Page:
GEORGE TOWN: A new centralised law is being drawn out to regulate all 104 dams nationwide for their safety and maintenance.
This is in view of an absence of a centralised regulatory system on the matter.
Water, Land and Natural Resources Minister Datuk Dr A. Xavier Jayakumar said once the law is in place, owners of all dams would have to report to the Federal government on any activities at the dams to ensure their safety.
He said there was no reason for all states government to object to the new law.
“We are currently engaging in talks with various quarters on the matter. It is a long process. We hope to get the framework up and about by the end of next year,” he said after the launch of the International Conference on Dam Safety Management and Engineering (ICDSME) 2019 here today.
Xavier said there were enough examples from other countries as a starting point for their discussions.
“India has such a law and we will look into the country’s legislation to see whether it is applicable here.
“We may have to fine tune the legislation to suit us,” he added.
Earlier in his speech, Xavier said before 2018, the safety management practice by dam operators in the country was largely through self-regulation.
He called upon dam operators and owners to keep abreast of the latest cutting edge technologies and innovations.
“With the establishment of the new Dam Safety Flying Squad since 2017, all those involved in dam design, construction and maintenance, including academia, are welcome to collaborate and lend their expertise in doing dam safety inspection, research and development on dam related issues, for the mutual benefit of all parties.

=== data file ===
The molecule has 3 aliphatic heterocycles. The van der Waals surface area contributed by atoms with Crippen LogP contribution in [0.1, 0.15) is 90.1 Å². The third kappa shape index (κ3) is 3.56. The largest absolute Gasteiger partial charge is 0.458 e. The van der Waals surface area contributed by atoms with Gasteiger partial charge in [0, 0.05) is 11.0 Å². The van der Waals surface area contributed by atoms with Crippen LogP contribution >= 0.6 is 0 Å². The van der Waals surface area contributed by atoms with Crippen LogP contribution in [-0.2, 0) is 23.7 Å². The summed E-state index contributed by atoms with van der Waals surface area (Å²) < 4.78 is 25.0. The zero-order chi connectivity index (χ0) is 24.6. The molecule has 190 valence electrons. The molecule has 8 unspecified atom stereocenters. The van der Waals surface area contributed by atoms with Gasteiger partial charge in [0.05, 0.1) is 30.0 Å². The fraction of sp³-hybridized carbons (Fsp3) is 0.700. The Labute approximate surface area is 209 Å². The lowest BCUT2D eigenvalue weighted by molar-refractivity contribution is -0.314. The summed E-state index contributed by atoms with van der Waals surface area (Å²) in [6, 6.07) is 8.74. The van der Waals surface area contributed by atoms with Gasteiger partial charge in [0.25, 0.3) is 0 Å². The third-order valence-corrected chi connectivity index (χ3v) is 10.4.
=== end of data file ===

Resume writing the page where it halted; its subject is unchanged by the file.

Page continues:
“By having this Flying Squad, dam safety auditing has been carried out to ensure those dam owners take appropriate measures so that dams do not endanger life and public property, the dam and catchment areas have not trespassed and pollution in dam areas can be prevented,” he added.
In a separate development, Xavier said the Federal government is committed in ensuring the success of the raw water transfer from Perak to Penang.
He said while states may have their own initiatives to address water-stress problems, states should also work together with one another and the federal authority to come out with a win-win situation for all.
“We are looking to implement the water transfer under the 12th Malaysia Plan.
“There should be a compromise between all concerned to ensure its success,” he added.
It was reported that the Penang government and the Penang Water Supply Corporation (PBAPP) were seeking to commission the Sungai Perak Raw Water Transfer Scheme (SPRWTS) by 2025, to tap a second major raw water resource for Penang.
Sungai Perak is relatively an under-utilised Northern Corridor Economic Region (NCER) raw water resource, and the SPRWTS has the potential to ensure water supply sustainability in Perak and Penang until 2050.
The original specified timeline for the implementation of the SPRWTS is 2025, six years away.
Since 1973, Sungai Muda has served as the primary raw water resource for Penang and Kedah. Today, more than 80 per cent of Penang’s raw water is extracted from the river.
Sungai Muda may only be able to meet both states’ raw water needs until 2025.
The Penang-Perak water issue has been a long-standing matter between the states, with Perak insisting on selling treated water, and Penang wanting raw water instead.